Federal Bureau of Investigation v. Fikre was argued before the court on Jan. 8.

The case: concerns challenges to an individual’s placement on the U.S. No Fly List and moot claims. Relevant laws at issue in the case include Title 49 United States Code § 114, 44901, 44903, and Title 49 Code of Federal Regulations § 1560.105, 205.

The outcome: In a 9-0 opinion, the court affirmed the judgment of the U.S. Court of Appeals for the Ninth Circuit, holding that the government did not demonstrate that Yonas Fikre’s removal from the No Fly List mooted his case because the government did not reveal the conduct that caused him to be placed on the list. Justice Neil Gorsuch delivered the opinion of the court.

Wilkinson v. Garland was argued before the court on Nov. 28.

The case: concerns 8 U.S.C. § 1252(a)(2)(D) and 1252(a)(2)(B)(i).

The outcome: In a 6-3 opinion, the court reversed in part, vacated in part, and remanded the judgment of the U.S. Court of Appeals for the Third Circuit. SCOTUS held that the Third Circuit erred in concluding it lacked jurisdiction to review the immigration judge’s decision in Wilkinson’s case. The court found that an immigration judge’s discretionary decision that a set of established facts does not meet the exceptional and extremely unusual hardship criteria in 8 U.S.C. § 1229b(b)(1)(D) for determining cancellation of removal is a mixed question of law and fact. Therefore, the immigration judge’s decision is reviewable under §1252(a)(2)(D)’s jurisdiction for questions of law. Justice Sonia Sotomayor authored the majority opinion of the Court.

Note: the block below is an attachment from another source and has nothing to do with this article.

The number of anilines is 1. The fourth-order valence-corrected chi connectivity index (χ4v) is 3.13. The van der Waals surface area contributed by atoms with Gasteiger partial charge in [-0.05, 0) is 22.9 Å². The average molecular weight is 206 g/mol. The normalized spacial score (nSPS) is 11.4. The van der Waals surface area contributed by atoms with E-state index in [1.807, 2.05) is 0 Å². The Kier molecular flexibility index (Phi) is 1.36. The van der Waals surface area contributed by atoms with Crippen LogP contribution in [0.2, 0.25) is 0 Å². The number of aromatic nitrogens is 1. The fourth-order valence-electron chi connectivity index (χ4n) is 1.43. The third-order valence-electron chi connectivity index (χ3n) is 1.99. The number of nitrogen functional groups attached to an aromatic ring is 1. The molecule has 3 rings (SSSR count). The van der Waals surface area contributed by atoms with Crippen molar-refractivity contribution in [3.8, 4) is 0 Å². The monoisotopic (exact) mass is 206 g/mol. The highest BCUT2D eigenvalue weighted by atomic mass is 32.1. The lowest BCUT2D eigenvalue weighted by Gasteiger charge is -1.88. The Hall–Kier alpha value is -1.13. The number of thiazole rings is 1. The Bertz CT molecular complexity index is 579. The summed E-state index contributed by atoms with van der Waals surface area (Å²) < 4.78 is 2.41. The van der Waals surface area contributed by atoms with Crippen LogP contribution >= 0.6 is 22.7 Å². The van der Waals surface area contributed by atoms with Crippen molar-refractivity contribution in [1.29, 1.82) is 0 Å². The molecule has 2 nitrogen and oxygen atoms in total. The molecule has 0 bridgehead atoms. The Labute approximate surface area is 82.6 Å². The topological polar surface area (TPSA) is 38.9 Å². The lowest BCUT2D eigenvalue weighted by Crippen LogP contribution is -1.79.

Upcoming SCOTUS dates

Here are the court’s upcoming dates of interest:

  • March 25: SCOTUS will hear arguments in two cases.
  • March 26: SCOTUS will hear arguments in one case.
  • March 27: SCOTUS will hear arguments in two cases.
  • March 28: SCOTUS will conference. A conference is a private meeting of the justices.

Federal court action


President Joe Biden (D) has announced five new Article III nominees since our March 18 edition.

The president has announced 223 Article III judicial nominations since taking office on Jan. 20, 2021. For more information on the president’s judicial nominees, click here.

Committee action

The Senate Judiciary Committee has reported no new nominees out of committee since our March 18 edition.


The Senate has confirmed two nominees since our March 18 issue.


The federal judiciary currently has 47 vacancies, 46 of which are for lifetime Article III judgeships. As of publication, there were 26 pending nominations.

According to the Administrative Office of U.S. Courts, there were 29 upcoming vacancies in the federal judiciary, where judges have announced their intention to leave active judicial status.

For more information on judicial vacancies during President Biden’s term, click here.

Do you love judicial nomination, confirmation, and vacancy information? We figured you might. Our monthly Federal Vacancy Count monitors all the faces and places moving in, moving out, and moving on in the federal judiciary. Click here for our most current count.

Need a daily fix of judicial nomination, confirmation, and vacancy information? Click here for continuing updates on the status of all federal judicial nominees.

Or, keep an eye on our list for updates on federal judicial nominations.

Looking ahead

We’ll be back on April 8 with a new edition of Robe & Gavel. Until then, gaveling out! 


Myj Saintyl compiled and edited this newsletter, with contributions from Sam Post, and Ellie Mikus.